The Global Classroom

Liberal Arts Education in the 21st century

Global sustainability challenges require global solutions. Yet, most forms of action occur at the local level. The effects of local actions spread to the global level through multiple and interconnected networks. Being able to approach sustainability challenges in both local and global contexts is thus critical to higher education for sustainability in the 21st century. Therefore, we need curricula and teaching and learning environments that enable students to become critical citizens who actively participate and engage in solutions for realworld challenges.


Goals and Perspectives

The Global Classroom is both a teaching and a research project. Its goal is to create a transferable model curriculum as well as resources for implementing such a “Global Classroom Curriculum” in many different teaching contexts. It also seeks to contribute interdisciplinarily to areas of sustainability in higher education, learning studies, competency research, and learnin technologies.

The study program

...emphasizes research from the beginning. Students add to the knowledge base in their fields in form of peerreviewed and edited publications, presentations and virtual exhibits, taking advantage of new media and publication venues.
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The educational research

… in form of qualitative research accompanies the teaching phases of both student cohorts and is still ongoing until September 2016, under supervision of Dr. Guido Caniglia, Beatrice John, and Leonie Bellina.
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The transfer

… is the last phase and started end 2015. Transferring means for the project to initiate, collaborate, and assist in other programs and universities with the development of a reformed curriculum.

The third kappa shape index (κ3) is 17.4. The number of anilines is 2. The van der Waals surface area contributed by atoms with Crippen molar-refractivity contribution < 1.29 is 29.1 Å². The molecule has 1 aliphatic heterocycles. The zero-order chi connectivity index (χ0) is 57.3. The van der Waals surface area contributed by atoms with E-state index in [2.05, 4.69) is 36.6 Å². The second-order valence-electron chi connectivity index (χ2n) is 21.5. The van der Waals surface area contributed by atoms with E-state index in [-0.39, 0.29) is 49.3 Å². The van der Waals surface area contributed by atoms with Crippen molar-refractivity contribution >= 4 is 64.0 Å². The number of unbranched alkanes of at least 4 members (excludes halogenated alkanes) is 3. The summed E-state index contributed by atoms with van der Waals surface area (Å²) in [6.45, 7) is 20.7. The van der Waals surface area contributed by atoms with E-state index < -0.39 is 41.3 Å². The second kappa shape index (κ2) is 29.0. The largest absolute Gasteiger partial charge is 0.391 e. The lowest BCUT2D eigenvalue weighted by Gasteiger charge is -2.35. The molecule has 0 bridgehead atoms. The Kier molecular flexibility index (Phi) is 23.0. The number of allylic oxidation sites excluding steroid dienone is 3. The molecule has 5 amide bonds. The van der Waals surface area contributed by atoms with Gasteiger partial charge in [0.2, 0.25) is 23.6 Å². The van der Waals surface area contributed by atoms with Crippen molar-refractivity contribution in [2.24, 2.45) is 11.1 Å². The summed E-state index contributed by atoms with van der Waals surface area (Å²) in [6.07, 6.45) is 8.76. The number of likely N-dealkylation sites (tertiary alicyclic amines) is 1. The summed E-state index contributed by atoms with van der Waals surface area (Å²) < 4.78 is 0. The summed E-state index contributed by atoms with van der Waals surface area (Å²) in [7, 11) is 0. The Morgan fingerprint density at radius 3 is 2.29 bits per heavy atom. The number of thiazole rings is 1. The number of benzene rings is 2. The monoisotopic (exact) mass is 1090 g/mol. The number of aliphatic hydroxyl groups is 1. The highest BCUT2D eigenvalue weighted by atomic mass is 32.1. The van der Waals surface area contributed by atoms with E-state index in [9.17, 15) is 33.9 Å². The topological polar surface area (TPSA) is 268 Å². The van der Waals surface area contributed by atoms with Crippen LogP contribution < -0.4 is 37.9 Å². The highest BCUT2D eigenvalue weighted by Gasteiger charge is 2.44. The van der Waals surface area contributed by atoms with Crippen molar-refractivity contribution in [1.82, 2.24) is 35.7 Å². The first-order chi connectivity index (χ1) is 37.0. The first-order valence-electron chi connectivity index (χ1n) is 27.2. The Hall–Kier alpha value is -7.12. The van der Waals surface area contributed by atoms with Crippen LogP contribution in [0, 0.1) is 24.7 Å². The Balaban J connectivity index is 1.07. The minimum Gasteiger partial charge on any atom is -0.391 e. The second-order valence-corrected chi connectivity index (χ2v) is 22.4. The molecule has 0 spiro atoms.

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This vision, as well as the work of a group of scholars on curriculum reform led by Yehuda Elkana at the Berlin Institute for Advanced Study, inspired the Global Classroom project. The Global Classroom is a collaboration between Leuphana University Lüneburg and Arizona State University, funded by Stiftung Mercator. It is an experiment that has brought together students from different cultures in a collaborative, digitally facilitated, and transdisciplinary learning environment. Between 2012 and 2016, instructors, students, and researchers in the Global Classroom have developed a curriculum and a teachinglearning environment that enable students to address global sustainability challenges in local and global contexts.

Study Program

Learning in the Global Classroom curriculum revolves around several core competencies.
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Research and Approach

The Global Classroom project is accompanied by substantial qualitative research. The goal was substantial practical relevance for instructors and program designers.
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Student Projects

Global Classroom students developed research projects that connect the urban areas of Hamburg/Lüneburg (Germany) and Phoenix/Tempe (USA) in a shared global research context.
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Research and Transfer in the Global Classroom project is still ongoing.
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Global Classroom
Universitätsallee 1, 21335 Lüneburg